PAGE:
Because non-Jewish spouses exhibit tremendous differences and levels of religiosity and identity, no single set of strategies for promoting conversion is appropriate for this group. At the same time, the Jewish community has to develop multiple strategies for the Jewish partner in these relationships. The partners are often ambivalent, uncertain, fearful, or even hostile about their own Jewish identity. They may be more reluctant than the non-Jewish spouse to participate in efforts to help the spouse become a Jew. Alternatively, they may wish deeply for the spouse to become a Jew but are afraid of offending the partner by asking him or her to convert because they believe it is wrong in principle to ask someone to convert. The Jewish community must be very careful about how it approaches non-Jewish spouses. Being overly aggressive is undoubtedly counterproductive. Enormous patience is required; the conversion process could take five, 10, 15 years or more and in some cases still not lead to conversion. Insisting on conversion before marriage is not necessarily a productive way to increase the number of non-Jewish spouses to became part of the Jewish community. Most simply are not ready.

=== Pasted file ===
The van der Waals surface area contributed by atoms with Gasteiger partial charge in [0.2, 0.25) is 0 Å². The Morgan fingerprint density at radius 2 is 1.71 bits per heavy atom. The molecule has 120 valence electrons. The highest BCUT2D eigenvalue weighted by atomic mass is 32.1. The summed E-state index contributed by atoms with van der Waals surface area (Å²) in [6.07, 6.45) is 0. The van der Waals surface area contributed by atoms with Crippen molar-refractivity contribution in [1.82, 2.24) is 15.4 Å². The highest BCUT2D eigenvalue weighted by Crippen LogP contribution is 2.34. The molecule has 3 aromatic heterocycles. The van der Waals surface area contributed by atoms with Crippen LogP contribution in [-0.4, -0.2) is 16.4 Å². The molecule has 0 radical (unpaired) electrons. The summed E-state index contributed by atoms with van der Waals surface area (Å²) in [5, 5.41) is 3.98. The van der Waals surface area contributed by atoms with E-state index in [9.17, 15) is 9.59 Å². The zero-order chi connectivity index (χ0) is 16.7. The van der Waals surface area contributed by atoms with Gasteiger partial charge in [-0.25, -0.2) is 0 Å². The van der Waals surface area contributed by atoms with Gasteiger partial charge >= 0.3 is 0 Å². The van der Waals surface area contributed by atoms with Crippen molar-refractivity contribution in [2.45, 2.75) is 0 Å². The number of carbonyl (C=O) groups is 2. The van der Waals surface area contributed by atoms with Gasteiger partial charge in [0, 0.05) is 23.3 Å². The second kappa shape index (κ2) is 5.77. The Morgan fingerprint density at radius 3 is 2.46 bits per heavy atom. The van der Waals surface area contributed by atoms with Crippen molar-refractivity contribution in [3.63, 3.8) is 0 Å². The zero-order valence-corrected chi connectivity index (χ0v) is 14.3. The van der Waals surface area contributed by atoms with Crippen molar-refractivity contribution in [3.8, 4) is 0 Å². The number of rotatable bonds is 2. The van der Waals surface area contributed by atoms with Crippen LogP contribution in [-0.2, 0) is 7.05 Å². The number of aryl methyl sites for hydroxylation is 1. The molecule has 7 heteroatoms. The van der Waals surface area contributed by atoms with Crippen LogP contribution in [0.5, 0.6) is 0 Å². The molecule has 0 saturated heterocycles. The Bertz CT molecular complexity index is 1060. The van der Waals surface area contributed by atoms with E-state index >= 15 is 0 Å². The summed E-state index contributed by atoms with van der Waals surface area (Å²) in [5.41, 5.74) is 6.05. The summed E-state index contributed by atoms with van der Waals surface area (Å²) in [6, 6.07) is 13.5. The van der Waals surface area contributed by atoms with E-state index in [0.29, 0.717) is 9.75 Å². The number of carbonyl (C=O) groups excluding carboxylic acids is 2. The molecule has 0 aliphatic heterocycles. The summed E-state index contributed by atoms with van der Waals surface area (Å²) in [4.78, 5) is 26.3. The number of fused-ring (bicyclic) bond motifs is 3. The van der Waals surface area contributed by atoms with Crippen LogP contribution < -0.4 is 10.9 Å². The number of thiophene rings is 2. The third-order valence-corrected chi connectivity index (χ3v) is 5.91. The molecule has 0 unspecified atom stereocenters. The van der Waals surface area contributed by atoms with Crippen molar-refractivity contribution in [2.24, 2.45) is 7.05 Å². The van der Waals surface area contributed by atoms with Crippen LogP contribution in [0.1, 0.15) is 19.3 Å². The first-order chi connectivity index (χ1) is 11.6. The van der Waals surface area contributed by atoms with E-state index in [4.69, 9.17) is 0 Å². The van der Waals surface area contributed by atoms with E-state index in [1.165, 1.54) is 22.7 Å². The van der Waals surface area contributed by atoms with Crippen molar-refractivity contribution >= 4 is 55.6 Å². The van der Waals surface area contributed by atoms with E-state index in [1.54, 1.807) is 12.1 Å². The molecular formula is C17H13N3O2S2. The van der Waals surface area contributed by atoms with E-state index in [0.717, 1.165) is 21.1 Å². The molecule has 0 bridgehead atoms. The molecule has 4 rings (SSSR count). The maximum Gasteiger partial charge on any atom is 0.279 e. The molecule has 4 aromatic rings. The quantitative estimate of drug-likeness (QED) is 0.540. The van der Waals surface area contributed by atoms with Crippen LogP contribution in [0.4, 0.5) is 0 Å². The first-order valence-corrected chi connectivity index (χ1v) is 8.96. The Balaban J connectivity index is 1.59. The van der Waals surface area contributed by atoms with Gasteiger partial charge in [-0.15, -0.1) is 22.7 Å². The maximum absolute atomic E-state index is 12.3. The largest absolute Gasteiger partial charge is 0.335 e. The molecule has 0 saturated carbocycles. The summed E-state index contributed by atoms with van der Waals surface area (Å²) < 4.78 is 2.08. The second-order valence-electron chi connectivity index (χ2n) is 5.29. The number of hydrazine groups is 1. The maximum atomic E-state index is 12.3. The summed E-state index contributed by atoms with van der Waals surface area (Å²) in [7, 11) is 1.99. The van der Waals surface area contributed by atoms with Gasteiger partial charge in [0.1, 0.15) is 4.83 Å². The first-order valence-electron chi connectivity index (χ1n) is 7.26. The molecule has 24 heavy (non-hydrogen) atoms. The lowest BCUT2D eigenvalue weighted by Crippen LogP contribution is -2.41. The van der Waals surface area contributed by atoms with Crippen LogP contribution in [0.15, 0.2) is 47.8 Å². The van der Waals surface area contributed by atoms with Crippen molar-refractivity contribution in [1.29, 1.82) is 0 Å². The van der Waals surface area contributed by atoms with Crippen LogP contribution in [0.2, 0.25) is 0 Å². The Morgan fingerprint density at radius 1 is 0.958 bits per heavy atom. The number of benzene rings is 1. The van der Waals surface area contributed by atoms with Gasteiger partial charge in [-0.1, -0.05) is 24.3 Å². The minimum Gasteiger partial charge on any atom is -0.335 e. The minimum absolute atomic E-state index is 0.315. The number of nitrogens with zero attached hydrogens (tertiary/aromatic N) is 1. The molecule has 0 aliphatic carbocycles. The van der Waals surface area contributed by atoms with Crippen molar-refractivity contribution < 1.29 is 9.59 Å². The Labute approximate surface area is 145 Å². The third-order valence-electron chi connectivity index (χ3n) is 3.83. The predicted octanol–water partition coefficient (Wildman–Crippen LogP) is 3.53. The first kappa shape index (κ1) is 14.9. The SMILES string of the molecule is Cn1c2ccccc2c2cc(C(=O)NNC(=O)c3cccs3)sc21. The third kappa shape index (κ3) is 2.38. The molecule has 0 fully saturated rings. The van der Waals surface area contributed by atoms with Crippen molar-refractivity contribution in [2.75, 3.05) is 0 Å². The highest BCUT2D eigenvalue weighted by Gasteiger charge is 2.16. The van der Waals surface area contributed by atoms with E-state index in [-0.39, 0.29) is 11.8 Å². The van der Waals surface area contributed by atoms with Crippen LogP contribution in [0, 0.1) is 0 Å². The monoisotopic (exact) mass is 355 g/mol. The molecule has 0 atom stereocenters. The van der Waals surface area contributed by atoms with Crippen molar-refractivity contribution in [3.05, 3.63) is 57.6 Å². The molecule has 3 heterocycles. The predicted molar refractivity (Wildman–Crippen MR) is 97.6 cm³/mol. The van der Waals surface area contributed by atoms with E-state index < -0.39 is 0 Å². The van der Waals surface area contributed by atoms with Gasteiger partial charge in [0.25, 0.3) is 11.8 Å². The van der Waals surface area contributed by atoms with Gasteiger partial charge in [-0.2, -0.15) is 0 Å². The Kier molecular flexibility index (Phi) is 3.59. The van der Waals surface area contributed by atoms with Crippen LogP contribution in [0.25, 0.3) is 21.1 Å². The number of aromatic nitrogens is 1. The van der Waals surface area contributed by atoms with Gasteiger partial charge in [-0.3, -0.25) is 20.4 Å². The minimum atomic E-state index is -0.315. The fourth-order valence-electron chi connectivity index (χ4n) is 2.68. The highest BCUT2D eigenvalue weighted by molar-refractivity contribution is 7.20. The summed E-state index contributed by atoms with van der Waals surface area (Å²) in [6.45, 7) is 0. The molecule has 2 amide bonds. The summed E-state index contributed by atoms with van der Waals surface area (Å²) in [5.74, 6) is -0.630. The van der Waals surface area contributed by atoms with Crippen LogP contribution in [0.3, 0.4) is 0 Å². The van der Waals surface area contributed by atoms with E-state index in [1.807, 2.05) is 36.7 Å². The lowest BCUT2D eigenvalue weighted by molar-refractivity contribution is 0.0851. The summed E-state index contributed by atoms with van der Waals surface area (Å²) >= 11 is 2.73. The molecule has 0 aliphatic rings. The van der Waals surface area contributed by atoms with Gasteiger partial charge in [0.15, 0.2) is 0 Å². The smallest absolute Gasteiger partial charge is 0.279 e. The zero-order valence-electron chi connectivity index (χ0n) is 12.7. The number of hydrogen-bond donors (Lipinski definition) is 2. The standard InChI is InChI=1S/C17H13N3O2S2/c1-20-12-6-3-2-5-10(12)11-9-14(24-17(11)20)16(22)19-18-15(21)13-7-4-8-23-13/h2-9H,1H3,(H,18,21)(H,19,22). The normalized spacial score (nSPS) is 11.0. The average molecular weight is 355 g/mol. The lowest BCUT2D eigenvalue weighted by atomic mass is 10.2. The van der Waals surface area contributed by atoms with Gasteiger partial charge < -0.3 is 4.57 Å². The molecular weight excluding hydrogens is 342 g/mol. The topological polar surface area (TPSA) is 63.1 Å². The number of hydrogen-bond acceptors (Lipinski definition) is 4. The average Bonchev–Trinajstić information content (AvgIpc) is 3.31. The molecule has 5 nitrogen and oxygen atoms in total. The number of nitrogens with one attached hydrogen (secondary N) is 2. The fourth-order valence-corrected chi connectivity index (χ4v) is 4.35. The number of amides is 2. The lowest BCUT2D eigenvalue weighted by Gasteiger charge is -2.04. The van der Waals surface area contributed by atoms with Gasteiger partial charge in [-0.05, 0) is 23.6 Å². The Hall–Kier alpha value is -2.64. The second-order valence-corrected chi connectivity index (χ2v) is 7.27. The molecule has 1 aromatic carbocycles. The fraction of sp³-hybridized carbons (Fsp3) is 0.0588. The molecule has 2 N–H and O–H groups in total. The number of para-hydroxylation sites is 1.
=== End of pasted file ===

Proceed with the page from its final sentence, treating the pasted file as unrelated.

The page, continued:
However, the community does need to be clear that it strongly prefers that spouses become Jews at some point. The message should be, "We would like you to become Jewish because we would like to share our beliefs and our community with you. We believe it would be beneficial for you, your family, and the community to join and participate." This is a different message from "We will reject you if you reject us. We will condemn you if you say no; we consider you to be part of the problem, the disease of the Jewish community, if you do not convert." And we must mean what we say. We cannot be critical of those who choose not to convert.